“You can get one of these cards from many agencies,” Mogayzel said. “The town hall has them, the DMV has them, the registrar’s office on campus has them.”
Residents who choose to register to vote on election day will go to Mansfield Town Hall to do so, Mogayzel said. A laptop will be set up at which residents can register online, according to Mogayzel.
“You will need to show us proof of residency in Mansfield,” Mogayzel said. “If the student lives on campus, they would show us a copy of their fee bill. And if they want to just pull it up on their phone to show us, that’s fine, too.”
Mogayzel said students who live off campus can bring a piece of mail with their name and address on it as proof of Mansfield residency.
“(In the 2016 election) a lot of kids brought in labels from Amazon packages,” Mogayzel said.
On Election Day, individuals should bring a photo ID with them to the polls.
Absentee ballots are presently available for the municipal election, according to Chaine. Residents complete an application to receive such a ballot, and the application will ask the applicant to choose the applicable circumstance which precludes them from coming to the polls on election day.
“We’ll check…the application against the records, and as long as everything checks out all right then we pack up the ballot along with instructions and special envelopes for mailing back and for keeping that ballot information safe and secure and private,” Chaine said.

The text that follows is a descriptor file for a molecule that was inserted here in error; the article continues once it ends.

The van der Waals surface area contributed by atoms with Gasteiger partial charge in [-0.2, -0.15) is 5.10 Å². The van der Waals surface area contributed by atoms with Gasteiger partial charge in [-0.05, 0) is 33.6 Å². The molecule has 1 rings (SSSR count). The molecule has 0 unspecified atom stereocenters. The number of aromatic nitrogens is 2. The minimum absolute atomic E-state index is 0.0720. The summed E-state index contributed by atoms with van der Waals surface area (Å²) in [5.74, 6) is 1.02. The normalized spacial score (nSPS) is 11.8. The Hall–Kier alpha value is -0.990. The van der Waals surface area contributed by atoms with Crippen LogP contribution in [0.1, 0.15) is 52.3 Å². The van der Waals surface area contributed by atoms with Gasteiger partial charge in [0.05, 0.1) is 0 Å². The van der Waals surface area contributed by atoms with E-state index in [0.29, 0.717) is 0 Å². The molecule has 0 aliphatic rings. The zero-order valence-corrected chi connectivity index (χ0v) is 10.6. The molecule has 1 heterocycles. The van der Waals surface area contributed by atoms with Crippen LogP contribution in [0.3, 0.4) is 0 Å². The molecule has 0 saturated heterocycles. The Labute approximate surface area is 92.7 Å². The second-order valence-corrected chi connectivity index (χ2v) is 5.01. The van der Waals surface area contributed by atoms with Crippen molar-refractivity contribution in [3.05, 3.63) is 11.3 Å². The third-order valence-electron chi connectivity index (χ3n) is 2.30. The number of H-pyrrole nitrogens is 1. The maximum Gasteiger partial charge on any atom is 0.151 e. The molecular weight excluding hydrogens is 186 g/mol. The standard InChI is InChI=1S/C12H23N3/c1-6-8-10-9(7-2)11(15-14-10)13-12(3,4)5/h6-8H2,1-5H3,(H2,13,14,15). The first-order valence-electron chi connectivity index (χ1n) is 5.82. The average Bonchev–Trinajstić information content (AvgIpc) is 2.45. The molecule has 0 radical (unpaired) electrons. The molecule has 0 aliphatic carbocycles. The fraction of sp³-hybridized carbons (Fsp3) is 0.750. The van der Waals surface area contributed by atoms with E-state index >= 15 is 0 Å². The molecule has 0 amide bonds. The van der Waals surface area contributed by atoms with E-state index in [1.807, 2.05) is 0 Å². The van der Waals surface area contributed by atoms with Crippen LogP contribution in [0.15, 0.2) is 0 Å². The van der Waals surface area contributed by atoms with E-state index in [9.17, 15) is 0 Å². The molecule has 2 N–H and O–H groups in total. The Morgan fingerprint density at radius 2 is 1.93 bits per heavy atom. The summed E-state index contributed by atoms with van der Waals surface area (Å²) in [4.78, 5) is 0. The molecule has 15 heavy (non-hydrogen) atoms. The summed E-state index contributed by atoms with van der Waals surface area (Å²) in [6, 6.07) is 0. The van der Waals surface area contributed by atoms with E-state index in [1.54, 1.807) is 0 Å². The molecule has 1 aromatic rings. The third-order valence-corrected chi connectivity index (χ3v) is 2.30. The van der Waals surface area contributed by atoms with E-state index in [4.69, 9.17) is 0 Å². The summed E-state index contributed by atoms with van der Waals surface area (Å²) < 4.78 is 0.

The deadline to return absentee ballots to town hall by mail or in-person is 5 p.m. on Election Day, Chaine said.
“We do check with the post office to make sure they don’t have any stragglers over there,” Chaine said.
There are two petitioning candidates for town council this year, according to Chaine. Petitioning candidates are not nominated by the Republican or Democratic parties, and the two petitioning candidates on this year’s ballot for town council are both registered as unaffiliated.
The petitioning candidates qualify as minority party candidates because they are unaffiliated, according to Chaine.
“Mansfield has for their town council…minority representation, which means that three seats on the council are guaranteed to members of a minority party,” Chaine said. “So there’s the majority party, where most people are registered as, or they have the higher number of registered voters in that particular party, whatever that may be, in this town it’s the Democratic party. And then any other party is considered a minority party.”
The three Republican candidates for town council also qualify as minority party candidates, Chaine said. The six Democratic candidates for town council comprise the majority party six seats on the council, according to Chaine.
“So if any of the minority party folks gets more votes than a Democratic party, majority party member, then the majority party member can be essentially unseated, and you could have…more minority party representation on the council than majority party representation, depending on what the vote numbers are,” Chaine said.
Mogayzel said she encourages individuals to register to vote in Mansfield, as well as in any towns to which they may move in the future.
“When you go to the next town, make sure that you’re registered in the next town. And by doing that, you start to build an election history, which is good to know that you voted in every election since you were eligible to vote, or where you voted,” Mogayzel said. “So particularly for seniors who are graduating in the spring, we like to remind them to, wherever they think they’re going, please transfer your voter registration.”
Alexandra Retter is the associate news editor for The Daily Campus. She can be reached via email at firstname.lastname@example.org.